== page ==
Useful Lesson Plans and Ideas
- Arthur The Once and Future King - Teacher's Guide
- Camelot A Legendary Musical: Teacher's Instructional Guide
- Exploring Arthurian Legend
- Arthuriana Pedagogy: Resources for Teaching High School
- Medieval England (410-1485) - King Arthur and Camelot: Myth, Legend or Fact?
- Lerner and Loewe's Camelot Teacher Curriculum Guide
Where can I find out more?
- Videos below
- Camelot Original Broadway Cast Recording
- Camelot: The Story
- Code of Chivalry
- Kennedy's New Frontier
- Spinning the Camelot Fantasy
- Making JFK Matter- Popular Memory and the 35th President (Pages 190-195)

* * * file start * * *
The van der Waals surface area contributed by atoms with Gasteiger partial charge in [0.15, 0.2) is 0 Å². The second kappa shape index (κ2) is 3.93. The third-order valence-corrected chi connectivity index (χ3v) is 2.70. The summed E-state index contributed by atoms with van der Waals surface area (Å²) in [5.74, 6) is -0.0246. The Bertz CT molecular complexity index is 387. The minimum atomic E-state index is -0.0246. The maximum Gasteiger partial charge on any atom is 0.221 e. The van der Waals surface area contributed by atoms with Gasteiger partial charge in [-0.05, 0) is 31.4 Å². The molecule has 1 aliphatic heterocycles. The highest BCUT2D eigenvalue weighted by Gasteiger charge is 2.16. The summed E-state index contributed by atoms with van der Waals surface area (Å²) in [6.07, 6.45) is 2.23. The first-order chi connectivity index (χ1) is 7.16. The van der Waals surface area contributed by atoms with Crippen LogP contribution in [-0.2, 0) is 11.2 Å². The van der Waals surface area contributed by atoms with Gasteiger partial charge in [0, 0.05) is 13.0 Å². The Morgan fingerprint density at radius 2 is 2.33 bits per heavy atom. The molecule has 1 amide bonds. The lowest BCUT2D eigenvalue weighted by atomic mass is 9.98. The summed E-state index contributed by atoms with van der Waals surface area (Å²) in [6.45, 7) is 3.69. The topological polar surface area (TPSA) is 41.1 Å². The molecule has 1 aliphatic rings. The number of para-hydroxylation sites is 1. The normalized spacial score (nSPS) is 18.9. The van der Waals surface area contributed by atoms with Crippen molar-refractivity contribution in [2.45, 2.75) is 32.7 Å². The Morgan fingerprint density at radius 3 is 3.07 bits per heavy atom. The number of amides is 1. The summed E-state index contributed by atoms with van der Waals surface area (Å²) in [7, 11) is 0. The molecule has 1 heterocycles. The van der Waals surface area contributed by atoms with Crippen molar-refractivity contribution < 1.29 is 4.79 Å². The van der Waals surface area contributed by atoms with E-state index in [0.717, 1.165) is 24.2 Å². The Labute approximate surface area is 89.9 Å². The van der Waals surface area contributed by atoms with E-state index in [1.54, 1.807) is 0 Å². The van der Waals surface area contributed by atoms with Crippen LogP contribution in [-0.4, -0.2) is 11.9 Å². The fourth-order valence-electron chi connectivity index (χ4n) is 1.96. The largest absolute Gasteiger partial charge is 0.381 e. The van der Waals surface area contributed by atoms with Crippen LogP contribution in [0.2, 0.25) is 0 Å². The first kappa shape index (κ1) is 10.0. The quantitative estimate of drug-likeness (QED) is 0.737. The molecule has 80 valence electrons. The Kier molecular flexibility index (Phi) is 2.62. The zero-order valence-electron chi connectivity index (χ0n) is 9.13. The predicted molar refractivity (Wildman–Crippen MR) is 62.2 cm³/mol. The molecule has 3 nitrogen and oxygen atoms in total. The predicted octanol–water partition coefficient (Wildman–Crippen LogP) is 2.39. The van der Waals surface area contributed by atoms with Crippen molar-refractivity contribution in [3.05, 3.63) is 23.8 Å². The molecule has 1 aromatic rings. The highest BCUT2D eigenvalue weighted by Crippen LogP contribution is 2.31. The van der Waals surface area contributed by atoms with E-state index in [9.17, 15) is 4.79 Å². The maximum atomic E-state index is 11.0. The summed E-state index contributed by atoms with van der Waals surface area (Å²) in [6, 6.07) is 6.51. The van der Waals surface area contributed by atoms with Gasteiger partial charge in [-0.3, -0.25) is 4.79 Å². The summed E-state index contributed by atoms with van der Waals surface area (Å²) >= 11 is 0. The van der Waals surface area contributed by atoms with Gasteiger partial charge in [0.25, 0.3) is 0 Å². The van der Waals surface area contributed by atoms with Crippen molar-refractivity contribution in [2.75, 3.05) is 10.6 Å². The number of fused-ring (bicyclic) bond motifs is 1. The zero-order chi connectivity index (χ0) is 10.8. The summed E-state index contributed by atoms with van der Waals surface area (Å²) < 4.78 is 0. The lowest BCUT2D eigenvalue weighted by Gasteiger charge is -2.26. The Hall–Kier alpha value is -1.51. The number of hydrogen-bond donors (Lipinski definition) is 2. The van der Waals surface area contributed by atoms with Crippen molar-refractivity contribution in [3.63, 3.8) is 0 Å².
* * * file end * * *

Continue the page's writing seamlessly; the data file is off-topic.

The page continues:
- Jackie: Behind the Creation of JFK, America's once and future king
- Ushering in the Camelot mythology
- Kennedy and Camelot myth
Richard Burton singing "Camelot" in 1978
Camelot 1982 Act II
Camelot 1982 Act III
Up next month: 1600 Pennsylvania Avenue
What does a musical disaster and a smash hit have in common when they’re worlds apart?
Happy Teaching! Please share your success in the classroom with us by posting about your lesson plan using the hashtag #TeachtheSongbook and tagging us @songbookfoundation.
Keep an eye out for our other installments coming soon...